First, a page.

Project manager can be the head of a functional department. General Manager of production department, for example, can also be the project manager for a project. Responsibility of group members varies with structure of the organisation, some remain attached with the project till its completion, while others leave and join the organisation. The peculiar feature of this form of organisation is that once the project is over, the organisation is dissolved and group members seek jobs on other projects.

Project organisation does not have job titles and formal departments to which employees return after the project is completed. They use their skills, abilities and experience on other projects. All the activities are project based. Project teams form, disband and form again as the work requires. It is a flexible form of organisation as there is no departmentalisation or organisational hierarchy. Managers are not bosses; they are facilitators, mentors and coaches.

Richard M. Hodgetts defines a project organisation as “the gathering of the best available talent to accomplish a specific and complex undertaking within time, cost and/or quality parameters, followed by the disbanding of the team upon completion of the undertaking.”

According to John M. Stewart, a project team should be:

1. Definable in terms of a specific goal,

2. Unique and unfamiliar to the existing organisation,

3. Complex with regard to interdependence of activities,

4. Critical as regards probable gain or loss, and

5. Temporary as regards the need of the organisation.

Merits of Project Organisation:

Project organisation has the following merits:

1. Focus of attention:

The project manager focuses on one project only. This ensures successful completion of the project.

2. Effective control:

The project manager lays responsibilities of his group members and facilitates feedback and control.

3. Unity of command:

It respects unity of command since group members get instructions from the project manager only.

4. Fast decisions:

This structure does not have organisational hierarchy. There are no superiors and subordinates connected by the chain of command. This speeds up the decision-making processes.

5. Flexible structure:

It is a flexible structure that forms and dissolves as the work requires. It uses specialised knowledge and skills of people working on the project. Communication takes place through lateral relationships and encourages creativity and innovative abilities of people working on the project. The knowledge and resources are used on projects where they are required. Thus, there is optimum use of resources.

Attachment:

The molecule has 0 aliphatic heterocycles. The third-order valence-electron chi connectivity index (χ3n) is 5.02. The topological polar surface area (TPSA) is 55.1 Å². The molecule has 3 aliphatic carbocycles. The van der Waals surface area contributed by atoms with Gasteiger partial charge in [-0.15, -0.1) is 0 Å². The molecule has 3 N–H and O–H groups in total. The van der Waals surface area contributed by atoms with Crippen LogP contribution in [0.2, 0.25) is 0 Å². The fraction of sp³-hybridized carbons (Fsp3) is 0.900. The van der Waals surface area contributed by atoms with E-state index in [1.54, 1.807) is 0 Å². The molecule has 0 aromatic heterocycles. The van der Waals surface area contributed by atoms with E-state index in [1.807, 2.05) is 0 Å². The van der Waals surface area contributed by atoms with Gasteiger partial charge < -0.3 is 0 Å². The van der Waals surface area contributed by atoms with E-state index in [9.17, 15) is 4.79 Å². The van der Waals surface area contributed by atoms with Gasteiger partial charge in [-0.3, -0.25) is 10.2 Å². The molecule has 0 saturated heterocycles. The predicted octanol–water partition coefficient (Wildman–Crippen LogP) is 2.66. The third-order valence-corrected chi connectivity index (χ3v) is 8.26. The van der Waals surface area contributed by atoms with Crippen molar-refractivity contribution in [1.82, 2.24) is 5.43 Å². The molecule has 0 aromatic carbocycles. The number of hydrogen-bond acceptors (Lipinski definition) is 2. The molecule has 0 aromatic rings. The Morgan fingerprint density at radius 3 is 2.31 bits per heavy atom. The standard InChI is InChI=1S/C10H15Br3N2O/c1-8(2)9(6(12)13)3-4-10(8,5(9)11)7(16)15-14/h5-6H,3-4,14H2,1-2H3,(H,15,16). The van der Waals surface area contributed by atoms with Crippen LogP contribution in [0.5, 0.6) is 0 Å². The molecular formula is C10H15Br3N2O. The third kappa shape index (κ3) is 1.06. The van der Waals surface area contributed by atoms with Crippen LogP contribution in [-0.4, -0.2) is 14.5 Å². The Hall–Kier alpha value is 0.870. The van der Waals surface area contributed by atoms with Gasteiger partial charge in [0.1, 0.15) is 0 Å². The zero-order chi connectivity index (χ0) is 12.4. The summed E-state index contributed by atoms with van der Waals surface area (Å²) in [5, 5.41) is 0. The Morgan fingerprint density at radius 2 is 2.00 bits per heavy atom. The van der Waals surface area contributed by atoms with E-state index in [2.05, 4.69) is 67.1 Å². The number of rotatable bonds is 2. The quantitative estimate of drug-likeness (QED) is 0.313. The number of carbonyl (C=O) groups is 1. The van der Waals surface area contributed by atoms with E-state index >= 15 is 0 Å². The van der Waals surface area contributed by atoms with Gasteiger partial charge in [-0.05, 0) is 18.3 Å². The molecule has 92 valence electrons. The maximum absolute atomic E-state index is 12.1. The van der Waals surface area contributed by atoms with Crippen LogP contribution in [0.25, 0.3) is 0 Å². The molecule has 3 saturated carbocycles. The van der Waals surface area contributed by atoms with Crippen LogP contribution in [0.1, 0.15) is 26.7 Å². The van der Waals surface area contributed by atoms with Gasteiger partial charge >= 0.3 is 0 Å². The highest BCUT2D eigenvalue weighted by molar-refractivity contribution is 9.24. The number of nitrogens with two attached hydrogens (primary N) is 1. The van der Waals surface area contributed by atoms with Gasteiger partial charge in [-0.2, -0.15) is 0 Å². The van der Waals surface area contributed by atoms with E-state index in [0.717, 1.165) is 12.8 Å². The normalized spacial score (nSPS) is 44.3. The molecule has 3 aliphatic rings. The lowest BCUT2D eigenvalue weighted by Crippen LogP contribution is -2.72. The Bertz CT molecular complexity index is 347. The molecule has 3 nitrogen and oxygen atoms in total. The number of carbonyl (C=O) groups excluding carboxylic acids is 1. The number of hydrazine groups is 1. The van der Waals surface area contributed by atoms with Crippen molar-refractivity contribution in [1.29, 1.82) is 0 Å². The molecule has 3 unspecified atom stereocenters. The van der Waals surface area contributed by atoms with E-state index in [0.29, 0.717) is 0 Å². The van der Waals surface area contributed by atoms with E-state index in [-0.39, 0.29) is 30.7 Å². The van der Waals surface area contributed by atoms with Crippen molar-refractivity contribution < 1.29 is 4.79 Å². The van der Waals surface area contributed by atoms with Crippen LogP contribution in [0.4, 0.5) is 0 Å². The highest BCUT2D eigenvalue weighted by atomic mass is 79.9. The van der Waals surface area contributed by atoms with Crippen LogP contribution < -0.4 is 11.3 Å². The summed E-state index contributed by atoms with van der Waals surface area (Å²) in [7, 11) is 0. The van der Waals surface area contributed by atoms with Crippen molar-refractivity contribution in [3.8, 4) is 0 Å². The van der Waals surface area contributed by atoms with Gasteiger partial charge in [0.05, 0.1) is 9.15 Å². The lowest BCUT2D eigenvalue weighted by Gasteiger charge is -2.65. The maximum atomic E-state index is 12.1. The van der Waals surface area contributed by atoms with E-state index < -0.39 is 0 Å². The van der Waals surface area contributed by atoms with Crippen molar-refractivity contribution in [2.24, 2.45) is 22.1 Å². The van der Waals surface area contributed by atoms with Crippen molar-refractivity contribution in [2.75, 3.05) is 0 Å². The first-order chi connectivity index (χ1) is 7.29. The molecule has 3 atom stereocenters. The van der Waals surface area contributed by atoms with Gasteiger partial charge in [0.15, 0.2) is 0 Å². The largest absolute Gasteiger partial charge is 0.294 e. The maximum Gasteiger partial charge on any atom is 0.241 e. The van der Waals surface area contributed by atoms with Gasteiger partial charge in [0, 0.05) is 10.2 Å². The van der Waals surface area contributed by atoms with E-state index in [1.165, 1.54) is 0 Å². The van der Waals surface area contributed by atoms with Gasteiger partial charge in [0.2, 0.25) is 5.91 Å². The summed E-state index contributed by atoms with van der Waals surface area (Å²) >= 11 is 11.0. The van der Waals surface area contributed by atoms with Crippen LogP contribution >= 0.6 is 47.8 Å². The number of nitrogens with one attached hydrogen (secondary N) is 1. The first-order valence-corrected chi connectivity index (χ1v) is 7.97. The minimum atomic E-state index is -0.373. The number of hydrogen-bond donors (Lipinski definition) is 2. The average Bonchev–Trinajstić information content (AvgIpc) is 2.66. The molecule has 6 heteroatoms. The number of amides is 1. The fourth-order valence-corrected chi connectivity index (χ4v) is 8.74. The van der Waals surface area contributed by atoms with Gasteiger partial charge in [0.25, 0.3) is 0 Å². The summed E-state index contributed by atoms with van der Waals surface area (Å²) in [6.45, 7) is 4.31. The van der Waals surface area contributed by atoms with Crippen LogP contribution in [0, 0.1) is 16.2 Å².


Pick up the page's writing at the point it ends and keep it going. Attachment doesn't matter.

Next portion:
6. Adaptive to environment:

The organisation structure changes to environmental demands as it does not have a permanent structure.

Limitations of Project Organisation:

The project organisation has the following limitations:

1. Job security:

People who join the project from functional areas retain their jobs but those who join from outside the organisation lose their jobs once the project is completed. There is, thus, job insecurity for the project members.

2. Complexity of relationships:

Project manager and group members do not have well-defined relationships with respect to their interdependence. The communication process is, therefore, comparatively slow. As the project structure is temporary, people cannot identify themselves with specific departments. Their roles and responsibilities towards each other is not clear. There is lack of commitment and loyalty towards each other.

3. Small-sized organisations:

Project managers of small organisations do not have formal authority over the group members. However, they have the responsibility to complete the project. Thus, authority gap (responsibility without commensurate authority) can be harmful if the work environment is not supportive and cordial. They use personal skills like persuasion and negotiations to get the group members to work. A person who does not have informal leadership qualities cannot be a successful project manager.

II. Matrix Organisation:

Matrix organisation is a hybrid structure, a combination of functional and pure project structure. Group members of the project are also accountable to their functional heads. Employees are assigned to the project by functional heads till the completion of the project.

Employees, thus, have dual accountability in this form of organisation structure:

1. They are accountable to the functional heads in the vertical chain of command. The functional head is their line superior.

2. They are accountable to the project manager who exercises project authority over them. This accountability is shown by horizontal lines in the matrix organisation chart.